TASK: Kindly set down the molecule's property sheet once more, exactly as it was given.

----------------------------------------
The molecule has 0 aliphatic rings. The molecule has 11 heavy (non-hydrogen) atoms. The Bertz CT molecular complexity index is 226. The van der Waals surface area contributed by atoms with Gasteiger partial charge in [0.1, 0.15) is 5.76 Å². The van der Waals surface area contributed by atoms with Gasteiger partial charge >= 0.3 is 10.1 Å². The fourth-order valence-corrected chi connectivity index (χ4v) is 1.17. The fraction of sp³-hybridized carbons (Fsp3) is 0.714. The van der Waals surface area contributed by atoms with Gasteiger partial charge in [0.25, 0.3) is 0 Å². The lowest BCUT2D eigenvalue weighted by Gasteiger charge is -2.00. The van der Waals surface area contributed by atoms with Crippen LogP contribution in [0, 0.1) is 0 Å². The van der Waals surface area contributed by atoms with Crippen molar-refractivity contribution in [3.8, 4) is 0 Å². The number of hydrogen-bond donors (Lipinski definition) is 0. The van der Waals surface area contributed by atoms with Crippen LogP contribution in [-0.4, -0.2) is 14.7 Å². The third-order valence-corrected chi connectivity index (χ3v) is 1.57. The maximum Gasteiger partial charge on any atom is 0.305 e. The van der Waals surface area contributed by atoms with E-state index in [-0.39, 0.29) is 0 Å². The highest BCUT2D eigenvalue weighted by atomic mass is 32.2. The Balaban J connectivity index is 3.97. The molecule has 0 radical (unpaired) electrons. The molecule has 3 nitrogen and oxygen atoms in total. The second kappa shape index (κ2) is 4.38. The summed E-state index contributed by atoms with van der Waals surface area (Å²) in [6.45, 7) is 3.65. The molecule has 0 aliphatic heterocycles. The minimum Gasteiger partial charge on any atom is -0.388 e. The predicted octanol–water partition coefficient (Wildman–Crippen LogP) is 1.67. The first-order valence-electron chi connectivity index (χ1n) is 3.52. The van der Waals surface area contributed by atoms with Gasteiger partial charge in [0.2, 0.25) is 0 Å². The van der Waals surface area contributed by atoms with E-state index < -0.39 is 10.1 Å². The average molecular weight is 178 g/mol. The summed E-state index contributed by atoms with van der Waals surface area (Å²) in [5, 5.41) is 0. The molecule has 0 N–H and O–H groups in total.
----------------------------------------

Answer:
The molecule has 0 aliphatic rings. The molecule has 11 heavy (non-hydrogen) atoms. The Bertz CT molecular complexity index is 226. The van der Waals surface area contributed by atoms with Gasteiger partial charge in [0.1, 0.15) is 5.76 Å². The van der Waals surface area contributed by atoms with Gasteiger partial charge >= 0.3 is 10.1 Å². The fourth-order valence-corrected chi connectivity index (χ4v) is 1.17. The fraction of sp³-hybridized carbons (Fsp3) is 0.714. The van der Waals surface area contributed by atoms with Gasteiger partial charge in [0.25, 0.3) is 0 Å². The lowest BCUT2D eigenvalue weighted by Gasteiger charge is -2.00. The van der Waals surface area contributed by atoms with Crippen LogP contribution in [0, 0.1) is 0 Å². The van der Waals surface area contributed by atoms with Crippen molar-refractivity contribution in [3.8, 4) is 0 Å². The number of hydrogen-bond donors (Lipinski definition) is 0. The van der Waals surface area contributed by atoms with Crippen LogP contribution in [-0.4, -0.2) is 14.7 Å². The third-order valence-corrected chi connectivity index (χ3v) is 1.57. The maximum Gasteiger partial charge on any atom is 0.305 e. The van der Waals surface area contributed by atoms with E-state index in [-0.39, 0.29) is 0 Å². The highest BCUT2D eigenvalue weighted by atomic mass is 32.2. The Balaban J connectivity index is 3.97. The molecule has 0 radical (unpaired) electrons. The molecule has 3 nitrogen and oxygen atoms in total. The second kappa shape index (κ2) is 4.38. The summed E-state index contributed by atoms with van der Waals surface area (Å²) in [6.45, 7) is 3.65. The molecule has 0 aliphatic heterocycles. The minimum Gasteiger partial charge on any atom is -0.388 e. The predicted octanol–water partition coefficient (Wildman–Crippen LogP) is 1.67. The first-order valence-electron chi connectivity index (χ1n) is 3.52. The van der Waals surface area contributed by atoms with Gasteiger partial charge in [0.2, 0.25) is 0 Å². The van der Waals surface area contributed by atoms with E-state index < -0.39 is 10.1 Å². The average molecular weight is 178 g/mol. The summed E-state index contributed by atoms with van der Waals surface area (Å²) in [5, 5.41) is 0. The molecule has 0 N–H and O–H groups in total.